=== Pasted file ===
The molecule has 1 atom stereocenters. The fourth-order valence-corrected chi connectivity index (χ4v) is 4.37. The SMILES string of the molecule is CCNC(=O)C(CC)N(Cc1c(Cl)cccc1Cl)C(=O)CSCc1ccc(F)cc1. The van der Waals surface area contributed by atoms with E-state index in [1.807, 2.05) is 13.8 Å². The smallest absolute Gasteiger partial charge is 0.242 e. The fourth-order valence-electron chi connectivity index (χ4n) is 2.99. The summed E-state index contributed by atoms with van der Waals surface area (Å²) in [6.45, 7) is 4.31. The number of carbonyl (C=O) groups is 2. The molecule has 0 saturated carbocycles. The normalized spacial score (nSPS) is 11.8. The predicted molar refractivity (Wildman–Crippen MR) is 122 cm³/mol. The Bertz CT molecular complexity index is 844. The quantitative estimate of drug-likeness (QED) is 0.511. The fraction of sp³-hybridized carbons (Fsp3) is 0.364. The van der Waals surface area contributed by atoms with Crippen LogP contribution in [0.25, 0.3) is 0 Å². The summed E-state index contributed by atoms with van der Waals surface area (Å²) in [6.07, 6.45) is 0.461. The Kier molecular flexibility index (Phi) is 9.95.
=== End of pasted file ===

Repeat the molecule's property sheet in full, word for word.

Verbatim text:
The molecule has 1 atom stereocenters. The fourth-order valence-corrected chi connectivity index (χ4v) is 4.37. The SMILES string of the molecule is CCNC(=O)C(CC)N(Cc1c(Cl)cccc1Cl)C(=O)CSCc1ccc(F)cc1. The van der Waals surface area contributed by atoms with E-state index in [1.807, 2.05) is 13.8 Å². The smallest absolute Gasteiger partial charge is 0.242 e. The fourth-order valence-electron chi connectivity index (χ4n) is 2.99. The summed E-state index contributed by atoms with van der Waals surface area (Å²) in [6.45, 7) is 4.31. The number of carbonyl (C=O) groups is 2. The molecule has 0 saturated carbocycles. The normalized spacial score (nSPS) is 11.8. The predicted molar refractivity (Wildman–Crippen MR) is 122 cm³/mol. The Bertz CT molecular complexity index is 844. The quantitative estimate of drug-likeness (QED) is 0.511. The fraction of sp³-hybridized carbons (Fsp3) is 0.364. The van der Waals surface area contributed by atoms with Crippen LogP contribution in [0.25, 0.3) is 0 Å². The summed E-state index contributed by atoms with van der Waals surface area (Å²) in [6.07, 6.45) is 0.461. The Kier molecular flexibility index (Phi) is 9.95.